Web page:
A report on the impact of oral health on children’s lives has revealed that at least an estimated three million children missed school because of oral pain and other dental complications caused by poor hygiene.
The survey commissioned by Pepsodent, a Unilever brand of toothpaste showed that the quality of a child’s oral care could have an impact beyond obvious medical problems like bad breath and dental pain; it can also limit their potential and negatively impact their self-esteem.
The study which was done in eight countries including Ghana indicates that the quality of a child’s oral care has repercussions beyond just health; it limits a child’s potential.
“Almost a quarter (24 per cent) of children who felt oral pain in the last 12 months have not raised their hands in class or asked for help because they felt bad about their teeth (vs. 13per cent among those with no oral pain),” the report stated.
The research was conducted among children aged six to 17 years old and their parents, in eight countries: Ghana, Chile, Egypt, France, Italy, Indonesia, US and Vietnam.
The report made available to the Ghanaian Times said, “Whilst most children and their parents surveyed reported brushing their teeth twice a day, on closer questioning it was revealed that three in 10 parents occasionally allowed their child to skip nightly brushing,which had a direct link to a higher incidence of oral pain.”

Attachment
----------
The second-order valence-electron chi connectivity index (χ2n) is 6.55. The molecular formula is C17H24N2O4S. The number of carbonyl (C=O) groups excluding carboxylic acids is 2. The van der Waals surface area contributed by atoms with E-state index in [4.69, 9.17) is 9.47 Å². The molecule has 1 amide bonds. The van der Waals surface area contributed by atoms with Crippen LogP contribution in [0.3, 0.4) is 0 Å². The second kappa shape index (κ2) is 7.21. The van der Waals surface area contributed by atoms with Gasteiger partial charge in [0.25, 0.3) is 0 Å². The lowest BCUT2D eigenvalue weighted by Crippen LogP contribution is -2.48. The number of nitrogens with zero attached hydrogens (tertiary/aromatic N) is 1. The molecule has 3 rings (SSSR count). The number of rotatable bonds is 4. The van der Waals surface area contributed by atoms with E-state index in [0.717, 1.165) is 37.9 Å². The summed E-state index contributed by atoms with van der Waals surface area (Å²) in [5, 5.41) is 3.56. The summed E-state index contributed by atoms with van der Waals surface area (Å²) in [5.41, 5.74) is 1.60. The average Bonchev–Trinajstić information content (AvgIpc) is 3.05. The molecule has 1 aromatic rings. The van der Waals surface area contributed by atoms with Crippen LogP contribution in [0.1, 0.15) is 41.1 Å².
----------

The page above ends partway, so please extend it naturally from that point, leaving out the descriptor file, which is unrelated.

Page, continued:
Commenting on the findings, a Member of the Ghana Dental Association, Dr Esi Fuaba Afful said the quality of a child’s oral care could have an impact beyond obvious medical problems like bad breath and dental pain.
She said children with good oral care not only suffer less pain but were also more likely to have high self-esteem which enables them to do well in school and attain other social benefits.
“In contrast, those with poor oral care are more likely to have lower self-esteem (49 per cent compared to 32 per cent of those with good oral health); their lack of confidence and a lower sense of self-worth affect the way they feel and behave in many different ways. Bad oral health can also limit their potential and negatively impact their self-esteem,” Dr Afful added.
Patience Oforiwa Mpereh, Oral care Category Manager at Unilever Ghana said the firm’s brands have been working on prevention through free dental check-ups and school programmes for 25 years.
“So far, we have protected 80 million smiles globally. On top of the all year long work, on World Oral Health Day, we reinforce these messages with events at schools and in a number of markets. With this report, Unilever hopes to help evolve the conversation around oral care education around the world to inspire changes today that foster more opportunities for tomorrow,” Ms Mpereh added.
By Times Reporter